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Examples

  • The drabness of everyday life so badly plagues a meek bank-clerk in Elizabeth Bowen's "Dead Mabelle" that he can find meaning only in cinema-going, cultivating an obsession with a screen star whose death in real life forces him into the dilemma of having to choose between life and art.

    A More Literary Amour

  • They looked down on Willis Woodford the bank-clerk, and his anxious babycentric wife, the silent Lyman

    Main Street

  • Georgina, dumpier and still brusquer than Marina, the eldest son, a bank-clerk who was something of a dandy and did not waste civility on little girls; and lastly there were two boys, slightly younger than Laura, black-haired, pug-nosed, pugnacious little creatures, who stood in awe of their father, and were all the wilder when not under his eye.

    The Getting of Wisdom

  • Yes, there he stood, meek, apologetic, and smiling — the fast-living bank-clerk, the darling of society, and the secret assassin — Mr Bartholomew Jarper.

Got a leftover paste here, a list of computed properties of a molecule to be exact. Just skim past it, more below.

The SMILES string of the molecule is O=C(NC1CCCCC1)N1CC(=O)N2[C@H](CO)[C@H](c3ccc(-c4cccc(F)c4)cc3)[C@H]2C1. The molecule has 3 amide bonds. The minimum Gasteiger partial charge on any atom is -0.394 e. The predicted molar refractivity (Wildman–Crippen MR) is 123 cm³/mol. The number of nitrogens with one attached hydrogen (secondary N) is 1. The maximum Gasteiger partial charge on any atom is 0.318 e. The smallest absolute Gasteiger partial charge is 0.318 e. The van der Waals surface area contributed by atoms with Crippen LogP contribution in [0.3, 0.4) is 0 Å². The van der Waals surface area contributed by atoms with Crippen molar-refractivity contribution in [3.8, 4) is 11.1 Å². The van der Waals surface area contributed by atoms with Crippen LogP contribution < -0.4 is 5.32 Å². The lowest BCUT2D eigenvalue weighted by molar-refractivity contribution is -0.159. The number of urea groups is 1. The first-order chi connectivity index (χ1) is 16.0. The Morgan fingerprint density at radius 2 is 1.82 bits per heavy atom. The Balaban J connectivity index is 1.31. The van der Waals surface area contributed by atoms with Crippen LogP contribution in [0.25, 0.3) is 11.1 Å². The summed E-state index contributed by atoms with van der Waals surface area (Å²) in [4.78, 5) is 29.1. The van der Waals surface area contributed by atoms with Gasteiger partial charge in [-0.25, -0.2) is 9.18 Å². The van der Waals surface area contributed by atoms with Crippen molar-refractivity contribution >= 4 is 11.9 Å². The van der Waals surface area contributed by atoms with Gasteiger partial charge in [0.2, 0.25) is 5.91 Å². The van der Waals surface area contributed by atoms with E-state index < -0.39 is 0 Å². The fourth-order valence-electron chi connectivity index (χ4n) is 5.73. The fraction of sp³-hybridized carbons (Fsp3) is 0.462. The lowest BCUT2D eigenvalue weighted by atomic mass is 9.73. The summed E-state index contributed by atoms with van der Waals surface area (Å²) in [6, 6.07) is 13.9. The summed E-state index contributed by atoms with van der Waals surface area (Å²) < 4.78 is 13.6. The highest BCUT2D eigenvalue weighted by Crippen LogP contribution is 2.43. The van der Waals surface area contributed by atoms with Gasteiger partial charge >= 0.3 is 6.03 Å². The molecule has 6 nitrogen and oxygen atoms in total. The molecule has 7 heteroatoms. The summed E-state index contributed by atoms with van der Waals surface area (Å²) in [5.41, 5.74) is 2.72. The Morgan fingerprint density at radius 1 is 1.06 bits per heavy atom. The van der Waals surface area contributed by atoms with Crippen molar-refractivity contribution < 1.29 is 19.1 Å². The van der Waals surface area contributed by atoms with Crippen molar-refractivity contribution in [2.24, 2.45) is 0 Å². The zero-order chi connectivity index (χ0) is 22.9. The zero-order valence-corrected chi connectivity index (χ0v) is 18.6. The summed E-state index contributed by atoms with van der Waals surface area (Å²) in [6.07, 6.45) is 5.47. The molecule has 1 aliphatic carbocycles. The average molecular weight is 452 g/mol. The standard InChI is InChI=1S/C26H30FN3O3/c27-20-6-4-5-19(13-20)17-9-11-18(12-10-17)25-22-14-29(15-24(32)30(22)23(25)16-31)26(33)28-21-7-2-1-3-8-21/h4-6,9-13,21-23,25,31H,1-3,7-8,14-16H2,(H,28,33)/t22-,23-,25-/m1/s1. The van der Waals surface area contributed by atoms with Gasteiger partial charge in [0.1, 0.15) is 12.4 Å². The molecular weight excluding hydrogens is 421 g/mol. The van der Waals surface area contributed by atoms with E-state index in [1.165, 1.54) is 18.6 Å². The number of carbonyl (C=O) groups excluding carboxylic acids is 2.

Madame Midas

  • As schoolboy, as bank-clerk, as teacher, as worker in many ways, he has unemployed leisure in the hours of daylight, -- not so many as he should have, perhaps, but still many hours in the course of the month.

    The Atlantic Monthly, Volume 05, No. 27, January, 1860

  • In 1903 this prohibition to foreigners was disputed by a British bank-clerk who arrived in Manila for a foreign bank.

    The Philippine Islands

  • The facts of the case are briefly as follows: Mr. Van Ness, whose relations with the Wharton family had been extremely intimate for many years, was a bank-clerk, but during the spring and early summer of 1871, besides attending to his regular duties, was employed in settling a large estate.

    Lippincott's Magazine of Popular Literature and Science Volume 11, No. 25, April, 1873

  • The book meant money, that was all he knew; so he slipped it into his loin-cloth as had been his rather distressing habit when handed a bundle of notes by the bank-clerk who, with his co-workers, had never tired of gazing at the gigantic creature in white shorts, crimson tunic, huge turban and rattling scimitar.

    The Hawk of Egypt

  • Their incomes, in fact, are usually such as a well-paid bank-clerk or dry-goods salesman would despise.

    Lippincott's Magazine of Popular Literature and Science Volume 15, No. 87, March, 1875

  • Destiny, however, as if eager at last to work in her favor, throws in her way a handsome young Swiss, Rudolf Engemann by name, a bank-clerk, with whom she falls deeply in love.

    Lippincott's Magazine, August, 1885

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